Choosing Siding Materials

No other improvement can do as much for your home’s appearance and livability as a new exterior surface. Add new siding to create an entirely different appearance, or duplicate the old look using a low-maintenance product that won’t need repainting for decades. For a guide to the range of siding materials and styles available, see the chart below.

Before you choose a siding for your house, examine what’s underneath. Tightly interlocked new siding greatly reduces air infiltration through exterior walls. It won’t make up for lack of insulation and sheathing, however. If you’re looking for energy savings, you might be wise to strip walls to their sheathing or studs and upgrade the R-value with insulation. Or perhaps the answer is to beef up existing insulation with a polystyrene backing that’s available with some manufactured sidings. Carefully plan how the new siding will be covered with moldings. Adding a layer to the exterior may mean that window and door frames need to be extended outward by the thickness of the new siding. Of course, if you remove the old siding and install new siding of the same thickness, you won’t have that problem.

Choosing Siding



Features / Price


Wood, plywood

Widest range of styles, textures, and finishes; available preprimed or presealed

Difficult to apply over existing siding; prices vary according to the material; many types are naturally insulating

Depends upon species and pretreatment; plywood and sapwood must be well sealed


Lap and vertical panel styles with a variety of textures and prefinished colors; also available in preprimed form

No problems with grain, splitting, or knots; large panels mean fewer joints for easier installation and greater weather resistance; color selection limited; moderate price

Vinyl-clad types guaranteed up to 30 years; other types must be kept covered with paint or they will swell

Shingles and shakes

Shingles are smooth and can be cut into designs; shakes are rustic

Of some insulation value; pieces often get damaged but are easy to replace

Guaranteed up to 20 years, but appearance deteriorates


Mostly available as horizontal lap siding; vertical, shingle, and shake styles also available; broad selection of colors

Choice of finishes at prices ranging from moderate to high; lightweight, unaffected by fire and termites; drawbacks are that it dents easily, is noisy, conducts electricity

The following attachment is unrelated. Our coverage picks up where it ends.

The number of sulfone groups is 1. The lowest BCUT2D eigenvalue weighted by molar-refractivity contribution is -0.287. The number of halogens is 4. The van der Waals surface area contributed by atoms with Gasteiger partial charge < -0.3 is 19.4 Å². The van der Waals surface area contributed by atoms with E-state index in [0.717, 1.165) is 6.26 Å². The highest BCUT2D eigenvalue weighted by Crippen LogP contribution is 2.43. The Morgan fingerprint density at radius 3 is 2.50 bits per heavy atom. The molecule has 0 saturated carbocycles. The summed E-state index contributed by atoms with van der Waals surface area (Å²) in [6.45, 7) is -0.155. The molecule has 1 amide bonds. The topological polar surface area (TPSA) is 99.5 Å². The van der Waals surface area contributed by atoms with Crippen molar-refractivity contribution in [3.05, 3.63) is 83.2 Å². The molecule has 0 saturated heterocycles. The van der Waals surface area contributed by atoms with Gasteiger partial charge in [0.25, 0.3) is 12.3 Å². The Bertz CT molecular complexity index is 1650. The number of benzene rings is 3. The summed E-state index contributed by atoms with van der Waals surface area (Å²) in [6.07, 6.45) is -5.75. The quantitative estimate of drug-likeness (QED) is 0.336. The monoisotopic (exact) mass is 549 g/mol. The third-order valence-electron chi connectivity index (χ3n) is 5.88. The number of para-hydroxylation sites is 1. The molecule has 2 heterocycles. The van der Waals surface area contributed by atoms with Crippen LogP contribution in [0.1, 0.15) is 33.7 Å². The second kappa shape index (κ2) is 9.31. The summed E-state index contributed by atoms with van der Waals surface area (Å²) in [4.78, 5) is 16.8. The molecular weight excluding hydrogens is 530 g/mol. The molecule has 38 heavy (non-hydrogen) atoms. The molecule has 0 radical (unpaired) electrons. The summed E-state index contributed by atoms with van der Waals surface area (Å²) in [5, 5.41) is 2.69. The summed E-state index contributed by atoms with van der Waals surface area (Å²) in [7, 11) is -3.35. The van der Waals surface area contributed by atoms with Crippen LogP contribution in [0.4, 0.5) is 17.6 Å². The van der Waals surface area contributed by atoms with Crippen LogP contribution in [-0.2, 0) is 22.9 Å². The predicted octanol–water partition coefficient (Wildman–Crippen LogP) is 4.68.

Guaranteed up to 35 years, easily cleaned; many types need to be repainted


Choice of lap and vertical styles; large selection of colors and textures

Impervious to most perils; color is impregnated all the way through; higher rate of expansion and contraction makes application critical; fairly expensive

Lifetime guarantees; cannot be repainted


Lap siding. Lap siding, also called clapboard, is applied horizontally, with boards lapped at least 1 inch. Rabbeted-bevel siding has a predetermined exposure. Straight-bevel siding can have an exposure of between 4 and 8 inches—the narrower the exposure, the classier the look and the thicker the coverage.

Shakes. Shakes are like shingles but are thicker and have an irregular, hand-split look. They’re more expensive than wood shingles.

Shiplap. Shiplap or channel-groove siding has rabbeted edges to interlock the boards. It can be installed either horizontally or vertically.

Board-and-batten. Board-and-batten siding is installed vertically, with gaps between the boards that are covered by the battens. With reverse board and batten, the battens are applied first.

Wood shingles. Shingles have a smooth appearance, adapt readily to misshapen walls, and are easy to apply. Creative carpenters can create an intricate “gingerbread” look by cutting shingles to various shapes and forming patterns.

Siding sheets. Often referred to as “Tl-11,” grooves give plywood siding sheets the appearance of boards. Various spacings of grooves are available. Joints may be shiplapped or covered with battens. All exposed edges must be well-covered and protected from the elements.

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